The traditional methods of promoting careers in industry aren’t working and there needs to be a widespread move towards selling the opportunities engineering and manufacturing offers – creative, dynamic, challenging, well-paid, globally-recognised skills, and a chance to make the world a better place.
“Who at 15 actually knows what they want to spend their life doing?” Jones questioned. “Rather than pigeonholing young people and forcing them down paths which may prove wrong for them, why aren’t we promoting the inherent value of STEM subjects – i.e. open-ended, leads to a broad range of roles, and desirable in a lot of different industries and sectors?”
Improving your own skills
My third roundtable was hosted by Alison Dowd, global director of continuous improvement at Dura Automotive – which won The Manufacturer MX Awards for ‘People & Skills’ and ‘World Class Manufacturing’ in both 2016 and 2017
Dowd urged delegates to work on and develop their ‘own brand’ by taking on training opportunities, leading on projects, and gaining unique abilities or skills whenever and wherever possible.
Several delegates didn’t feel that they had the bandwidth to focus on their ‘brand’, however, citing perceived personal pressures to have to work harder than male counterparts in order to prove themselves.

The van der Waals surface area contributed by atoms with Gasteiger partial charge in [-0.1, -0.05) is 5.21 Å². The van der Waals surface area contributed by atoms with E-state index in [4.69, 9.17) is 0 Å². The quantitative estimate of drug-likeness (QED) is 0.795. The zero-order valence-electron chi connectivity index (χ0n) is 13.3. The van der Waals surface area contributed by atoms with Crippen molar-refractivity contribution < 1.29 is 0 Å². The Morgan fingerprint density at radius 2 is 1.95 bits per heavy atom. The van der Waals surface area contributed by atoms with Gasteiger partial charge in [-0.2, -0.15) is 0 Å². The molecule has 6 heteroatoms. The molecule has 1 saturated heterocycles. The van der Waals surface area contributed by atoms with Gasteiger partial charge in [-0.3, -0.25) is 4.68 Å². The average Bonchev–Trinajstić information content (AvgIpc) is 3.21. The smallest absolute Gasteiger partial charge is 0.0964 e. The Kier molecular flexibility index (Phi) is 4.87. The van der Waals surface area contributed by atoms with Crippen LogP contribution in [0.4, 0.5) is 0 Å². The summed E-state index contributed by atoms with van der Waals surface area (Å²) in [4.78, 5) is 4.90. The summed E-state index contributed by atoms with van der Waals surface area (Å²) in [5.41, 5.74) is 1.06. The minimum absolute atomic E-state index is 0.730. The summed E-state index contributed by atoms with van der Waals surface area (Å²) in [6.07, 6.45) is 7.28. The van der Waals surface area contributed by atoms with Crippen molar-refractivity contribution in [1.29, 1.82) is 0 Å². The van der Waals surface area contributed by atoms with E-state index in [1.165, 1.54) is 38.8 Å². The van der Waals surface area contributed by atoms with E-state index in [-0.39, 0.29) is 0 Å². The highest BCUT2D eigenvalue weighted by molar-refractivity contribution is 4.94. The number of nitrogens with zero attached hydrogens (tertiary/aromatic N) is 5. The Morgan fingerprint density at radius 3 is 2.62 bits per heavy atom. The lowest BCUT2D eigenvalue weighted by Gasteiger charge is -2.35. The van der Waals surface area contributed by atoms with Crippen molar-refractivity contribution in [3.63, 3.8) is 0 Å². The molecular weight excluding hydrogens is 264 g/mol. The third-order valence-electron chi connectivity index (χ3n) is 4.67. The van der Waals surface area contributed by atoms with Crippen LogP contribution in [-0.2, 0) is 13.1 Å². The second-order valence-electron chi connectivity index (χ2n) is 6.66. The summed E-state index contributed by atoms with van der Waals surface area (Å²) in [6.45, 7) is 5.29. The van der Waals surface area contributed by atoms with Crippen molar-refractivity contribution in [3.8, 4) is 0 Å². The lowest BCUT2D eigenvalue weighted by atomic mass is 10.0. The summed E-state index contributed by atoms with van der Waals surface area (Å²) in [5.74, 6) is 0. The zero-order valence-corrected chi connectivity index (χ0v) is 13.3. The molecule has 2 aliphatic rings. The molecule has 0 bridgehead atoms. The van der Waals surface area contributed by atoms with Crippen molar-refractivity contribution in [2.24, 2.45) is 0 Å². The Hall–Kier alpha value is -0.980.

If those opportunities don’t exist in your organisation, then you need to ask why and help create them, Dowd said.
“Are you going down the expected path – one which typically dead-ends? Or, are you stepping off and getting onto another path which has the potential to take you further?” Dowd challenged the table.
Delegates had the opportunity to take part in two lunchtime workshops. The first was delivered by the founding director of valuingYOU and The Manufacturer Top 100 ‘Exemplar of Industry’, Fiona Anderson, and explored how a focus on behaviour can increase productivity by up to 70%.
The second was delivered by the director of Skills4UK, Elizabeth Bonfield, and focused on how increasingly diverse workplaces require leaders and managers to demonstrate enhanced empathy, communication and people-management skills.
Bonfield’s workshop ended with a powerful three-minute video which provocatively captured how early in their education children define career opportunities as male and female:
Creating an inclusive workplace
You can’t have diversity without inclusivity, noted Dr Nike Folayan, chairperson of the Association for BME Engineers (AFBE-UK) in her keynote.
Folayan noted in her keynote that 25% of engineering graduates are from minority ethnic backgrounds, yet that same group represents just 6% of industry. “Where are the other 19%?” she asked. Perhaps it may be down to perceptions that engineering can be a little unwelcoming, with prevalent tokenism and has consequences for not fitting in, Folayan explained.